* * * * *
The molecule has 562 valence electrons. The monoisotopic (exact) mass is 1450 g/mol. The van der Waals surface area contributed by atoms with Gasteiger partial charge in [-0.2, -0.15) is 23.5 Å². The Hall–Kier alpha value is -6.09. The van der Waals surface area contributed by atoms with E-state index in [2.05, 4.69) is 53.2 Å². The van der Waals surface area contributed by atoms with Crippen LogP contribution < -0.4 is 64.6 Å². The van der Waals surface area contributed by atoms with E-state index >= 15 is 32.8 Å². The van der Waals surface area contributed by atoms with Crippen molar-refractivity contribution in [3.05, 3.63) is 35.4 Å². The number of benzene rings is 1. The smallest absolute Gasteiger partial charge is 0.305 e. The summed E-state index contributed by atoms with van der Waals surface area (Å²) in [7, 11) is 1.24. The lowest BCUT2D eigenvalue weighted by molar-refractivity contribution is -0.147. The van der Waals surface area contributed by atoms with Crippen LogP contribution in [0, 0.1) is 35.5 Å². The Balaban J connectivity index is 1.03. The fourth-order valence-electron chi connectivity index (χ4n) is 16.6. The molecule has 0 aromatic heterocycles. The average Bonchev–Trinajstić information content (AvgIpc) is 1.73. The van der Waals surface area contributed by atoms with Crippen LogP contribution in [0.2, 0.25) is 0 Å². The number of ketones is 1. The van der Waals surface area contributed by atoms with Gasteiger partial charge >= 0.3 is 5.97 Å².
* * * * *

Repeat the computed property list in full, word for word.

The molecule has 562 valence electrons. The monoisotopic (exact) mass is 1450 g/mol. The van der Waals surface area contributed by atoms with Gasteiger partial charge in [-0.2, -0.15) is 23.5 Å². The Hall–Kier alpha value is -6.09. The van der Waals surface area contributed by atoms with E-state index in [2.05, 4.69) is 53.2 Å². The van der Waals surface area contributed by atoms with Crippen LogP contribution < -0.4 is 64.6 Å². The van der Waals surface area contributed by atoms with E-state index >= 15 is 32.8 Å². The van der Waals surface area contributed by atoms with Crippen molar-refractivity contribution in [3.05, 3.63) is 35.4 Å². The number of benzene rings is 1. The smallest absolute Gasteiger partial charge is 0.305 e. The summed E-state index contributed by atoms with van der Waals surface area (Å²) in [7, 11) is 1.24. The lowest BCUT2D eigenvalue weighted by molar-refractivity contribution is -0.147. The van der Waals surface area contributed by atoms with Crippen LogP contribution in [0, 0.1) is 35.5 Å². The Balaban J connectivity index is 1.03. The fourth-order valence-electron chi connectivity index (χ4n) is 16.6. The molecule has 0 aromatic heterocycles. The average Bonchev–Trinajstić information content (AvgIpc) is 1.73. The van der Waals surface area contributed by atoms with Crippen LogP contribution in [0.2, 0.25) is 0 Å². The number of ketones is 1. The van der Waals surface area contributed by atoms with Gasteiger partial charge >= 0.3 is 5.97 Å².